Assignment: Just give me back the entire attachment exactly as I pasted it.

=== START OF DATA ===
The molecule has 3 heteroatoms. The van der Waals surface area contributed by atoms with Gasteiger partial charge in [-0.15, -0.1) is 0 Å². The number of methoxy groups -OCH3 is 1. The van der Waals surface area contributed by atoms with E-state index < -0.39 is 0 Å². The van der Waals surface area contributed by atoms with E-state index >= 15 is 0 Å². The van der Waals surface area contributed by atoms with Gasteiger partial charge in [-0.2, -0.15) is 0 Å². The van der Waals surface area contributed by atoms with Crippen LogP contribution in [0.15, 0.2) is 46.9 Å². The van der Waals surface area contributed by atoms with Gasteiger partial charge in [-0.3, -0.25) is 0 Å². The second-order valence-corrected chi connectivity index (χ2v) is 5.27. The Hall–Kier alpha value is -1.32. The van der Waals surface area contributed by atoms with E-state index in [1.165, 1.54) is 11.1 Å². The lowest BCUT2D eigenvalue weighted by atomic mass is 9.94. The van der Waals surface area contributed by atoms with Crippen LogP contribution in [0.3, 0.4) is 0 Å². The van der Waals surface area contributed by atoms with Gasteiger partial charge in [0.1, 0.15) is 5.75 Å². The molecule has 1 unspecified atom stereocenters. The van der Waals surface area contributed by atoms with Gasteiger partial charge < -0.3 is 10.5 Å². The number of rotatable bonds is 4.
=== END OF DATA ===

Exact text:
The molecule has 3 heteroatoms. The van der Waals surface area contributed by atoms with Gasteiger partial charge in [-0.15, -0.1) is 0 Å². The number of methoxy groups -OCH3 is 1. The van der Waals surface area contributed by atoms with E-state index < -0.39 is 0 Å². The van der Waals surface area contributed by atoms with E-state index >= 15 is 0 Å². The van der Waals surface area contributed by atoms with Gasteiger partial charge in [-0.2, -0.15) is 0 Å². The van der Waals surface area contributed by atoms with Crippen LogP contribution in [0.15, 0.2) is 46.9 Å². The van der Waals surface area contributed by atoms with Gasteiger partial charge in [-0.3, -0.25) is 0 Å². The second-order valence-corrected chi connectivity index (χ2v) is 5.27. The Hall–Kier alpha value is -1.32. The van der Waals surface area contributed by atoms with E-state index in [1.165, 1.54) is 11.1 Å². The lowest BCUT2D eigenvalue weighted by atomic mass is 9.94. The van der Waals surface area contributed by atoms with Crippen LogP contribution in [0.3, 0.4) is 0 Å². The van der Waals surface area contributed by atoms with Gasteiger partial charge in [0.1, 0.15) is 5.75 Å². The molecule has 1 unspecified atom stereocenters. The van der Waals surface area contributed by atoms with Gasteiger partial charge < -0.3 is 10.5 Å². The number of rotatable bonds is 4.